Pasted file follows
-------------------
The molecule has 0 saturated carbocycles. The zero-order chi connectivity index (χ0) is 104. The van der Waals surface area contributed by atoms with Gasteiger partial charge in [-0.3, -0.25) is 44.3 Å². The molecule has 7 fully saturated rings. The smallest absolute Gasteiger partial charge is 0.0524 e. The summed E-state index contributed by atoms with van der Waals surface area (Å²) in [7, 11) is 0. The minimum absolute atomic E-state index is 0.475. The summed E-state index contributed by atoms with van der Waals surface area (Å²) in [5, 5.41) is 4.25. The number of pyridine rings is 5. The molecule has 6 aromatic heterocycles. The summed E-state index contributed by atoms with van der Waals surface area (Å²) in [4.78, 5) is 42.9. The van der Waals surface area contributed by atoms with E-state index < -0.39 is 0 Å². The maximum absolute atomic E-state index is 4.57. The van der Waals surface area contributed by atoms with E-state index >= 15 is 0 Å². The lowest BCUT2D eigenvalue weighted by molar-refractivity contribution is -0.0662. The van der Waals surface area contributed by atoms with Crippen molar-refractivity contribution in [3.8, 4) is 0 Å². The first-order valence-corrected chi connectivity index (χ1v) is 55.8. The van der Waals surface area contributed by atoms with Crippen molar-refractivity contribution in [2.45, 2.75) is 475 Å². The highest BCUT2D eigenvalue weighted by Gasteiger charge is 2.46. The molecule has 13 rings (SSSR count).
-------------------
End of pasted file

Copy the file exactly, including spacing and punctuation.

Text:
The molecule has 0 saturated carbocycles. The zero-order chi connectivity index (χ0) is 104. The van der Waals surface area contributed by atoms with Gasteiger partial charge in [-0.3, -0.25) is 44.3 Å². The molecule has 7 fully saturated rings. The smallest absolute Gasteiger partial charge is 0.0524 e. The summed E-state index contributed by atoms with van der Waals surface area (Å²) in [7, 11) is 0. The minimum absolute atomic E-state index is 0.475. The summed E-state index contributed by atoms with van der Waals surface area (Å²) in [5, 5.41) is 4.25. The number of pyridine rings is 5. The molecule has 6 aromatic heterocycles. The summed E-state index contributed by atoms with van der Waals surface area (Å²) in [4.78, 5) is 42.9. The van der Waals surface area contributed by atoms with E-state index < -0.39 is 0 Å². The maximum absolute atomic E-state index is 4.57. The van der Waals surface area contributed by atoms with E-state index >= 15 is 0 Å². The lowest BCUT2D eigenvalue weighted by molar-refractivity contribution is -0.0662. The van der Waals surface area contributed by atoms with Crippen molar-refractivity contribution in [3.8, 4) is 0 Å². The first-order valence-corrected chi connectivity index (χ1v) is 55.8. The van der Waals surface area contributed by atoms with Crippen molar-refractivity contribution in [2.45, 2.75) is 475 Å². The highest BCUT2D eigenvalue weighted by Gasteiger charge is 2.46. The molecule has 13 rings (SSSR count).